Av. Ali Yurtsever L.L.M
Corporate Bonds as a Method of Raising Funds
Within the complex structure of capital market instruments, issuing corporate bonds stands out as an efficient method to raise new funds for companies. Allowing companies swift access to new funds can support new hiring practices and benefit the economy, so the practice of issuing corporate bonds may allow the companies to make new investments to grow the company, which in turn can have a positive impact on supporting the employment market.
Although not as developed as it is in the EU or USA, an increasing number of companies are opting to issue corporate bonds in Turkey for the same purpose. However, the complex legal framework applicable to corporate bonds in Turkey can sometimes make this task quite difficult.
Legal Framework Applicable to Corporate Bonds
The main legislation applicable to corporate bonds in Turkey is the Capital Markets Law No. 6362 (CML). Although the CML does not directly reference “bonds” or “corporate bonds”, Article 3.1-o/2 of the CML defines “securities” as “debt instruments or debt instruments based on securitized assets and revenues as well as depository receipts related to these securities”.
The key term here is “debt instruments”, as a secondary regulation defines corporate bonds as types of debt instrument. Article 31 of the CML further establishes limits and restrictions on the issuance of debt instruments by stating the Capital Markets Board (the Board) is authorized to determine the threshold limits for debt instrument issuing.
Although Article 31 of the CML sets forth that issuing of debt instruments shall be subject to certain limits, it does not define the actual thresholds of these issue limits, but rather refers them to the Board. Prior to 2013, these issue limits were set forth by Board decisions, subject to Article 11 of Communique No. II-5.2. However, this Communique No. II-5.2 was annulled with the implementation of the Debt Instruments Communique No. VII-128.8 (‘the Communique’) in 2013, which established new rules for issue limits and new principles for debt instruments.
As briefly noted above, Article 3.1-c of the Communique sets an expansive definition for “debt instruments”, which includes “bonds” within the definition. This definition subsequently classifies bonds as debt instruments and allows for Article 31 of the CML to govern the issuance of corporate bonds.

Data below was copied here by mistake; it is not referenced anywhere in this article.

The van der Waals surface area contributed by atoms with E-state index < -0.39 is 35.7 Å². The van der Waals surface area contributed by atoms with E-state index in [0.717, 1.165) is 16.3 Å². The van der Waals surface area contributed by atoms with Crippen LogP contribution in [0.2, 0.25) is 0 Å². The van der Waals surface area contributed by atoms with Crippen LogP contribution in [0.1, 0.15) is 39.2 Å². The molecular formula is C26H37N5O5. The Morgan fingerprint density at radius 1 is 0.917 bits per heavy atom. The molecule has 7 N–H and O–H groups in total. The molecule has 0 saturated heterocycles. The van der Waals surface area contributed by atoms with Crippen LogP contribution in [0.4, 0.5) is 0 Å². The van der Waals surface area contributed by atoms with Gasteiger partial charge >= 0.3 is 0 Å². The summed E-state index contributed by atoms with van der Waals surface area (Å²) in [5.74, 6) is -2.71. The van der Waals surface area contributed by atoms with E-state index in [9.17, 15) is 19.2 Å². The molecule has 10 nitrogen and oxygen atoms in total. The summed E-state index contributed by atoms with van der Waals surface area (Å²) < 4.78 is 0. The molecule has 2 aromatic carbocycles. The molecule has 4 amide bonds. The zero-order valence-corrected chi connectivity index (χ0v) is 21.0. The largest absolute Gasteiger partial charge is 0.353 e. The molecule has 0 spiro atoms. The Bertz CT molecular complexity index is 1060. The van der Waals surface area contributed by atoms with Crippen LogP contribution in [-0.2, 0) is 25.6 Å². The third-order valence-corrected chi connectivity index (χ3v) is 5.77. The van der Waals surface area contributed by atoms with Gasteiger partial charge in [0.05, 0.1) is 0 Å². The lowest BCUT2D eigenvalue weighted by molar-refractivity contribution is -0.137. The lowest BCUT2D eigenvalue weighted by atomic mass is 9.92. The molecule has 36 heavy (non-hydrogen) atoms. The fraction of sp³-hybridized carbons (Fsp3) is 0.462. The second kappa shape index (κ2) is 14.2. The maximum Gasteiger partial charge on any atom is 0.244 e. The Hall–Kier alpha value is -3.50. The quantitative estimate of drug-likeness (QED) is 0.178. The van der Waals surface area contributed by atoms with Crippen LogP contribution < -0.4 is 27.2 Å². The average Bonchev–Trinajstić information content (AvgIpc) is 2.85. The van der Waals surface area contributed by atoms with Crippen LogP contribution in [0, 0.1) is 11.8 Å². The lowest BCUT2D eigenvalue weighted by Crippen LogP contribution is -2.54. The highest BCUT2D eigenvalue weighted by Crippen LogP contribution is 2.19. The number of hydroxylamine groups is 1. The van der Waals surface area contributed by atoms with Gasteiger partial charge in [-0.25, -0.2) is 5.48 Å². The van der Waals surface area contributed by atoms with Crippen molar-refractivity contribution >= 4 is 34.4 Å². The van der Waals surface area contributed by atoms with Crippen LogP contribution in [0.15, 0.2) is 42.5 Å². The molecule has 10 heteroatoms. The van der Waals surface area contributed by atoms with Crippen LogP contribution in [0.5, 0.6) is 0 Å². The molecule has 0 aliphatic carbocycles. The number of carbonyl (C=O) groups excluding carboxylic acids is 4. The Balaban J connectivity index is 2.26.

Corporate Bond Issue Limits
Since corporate bonds are classified as debt instruments, and by virtue as capital markets instruments, they are heavily regulated in Turkey. Main regulations and restrictions are imposed by the provisions of the Communique and the Board acts as the regulator ensuring legal entities maintain compliance with the rules.
Considering the globalized economy and the accessibility of international markets, the Communique made sure to define the parameters of its applicability and enforceability to different types of bond issuance, both local and international.
Accordingly, the CML and the Communique set forth several restrictions and requirements for legal entities to issue corporate bonds. The main requirement is that any legal entity, either publicly traded or non-public, that wishes to issue a corporate bond, either locally or internationally, must first apply to the Board to obtain a bond issuance ceiling.
This issuance ceiling is also subject to separate rules, where a limit threshold is set, depending on the equity of the issuer, as mentioned above, which consequently means that the entity will be limited with the issue limit thresholds set forth at Article 9 of the Communique. This Article 9 states that the issue limit for corporate bonds of publicly traded partnerships cannot exceed five times its equity amount, whereas this limit is determined as three times the equity amount for non-public partnerships.
Exceptions to Issue Limits
Although the restriction on issue limits and issuance ceilings are quite strict, the Communique does provide exceptions to certain entities, allowing them to issue bonds without being subject to these issue limits. However, these exceptions are highly situational and quite narrow in scope, and as such, diligent care is required in determining whether a proposed issuer would qualify for any one of the exceptions and/or exemptions provided for within the legislation.
Corporate bonds issued by private companies/legal entities are classified as debt instruments and are therefore subject to the rules and regulations set forth at the Capital Markets Law and its secondary regulations. Since it is a regulated market, there are strict procedures and requirements for private companies in Turkey to be able to issue corporate bonds.
Considering these rules and regulations, as also briefly noted above, companies incorporated in Turkey will need to satisfy the equity requirements to be able to issue bonds, meaning that a company can only issue bonds within the issue limits, so either five times or three times its equity (for public and non-public companies respectively), unless it can benefit from one of the exceptions and/or exemptions provided for within the legislation.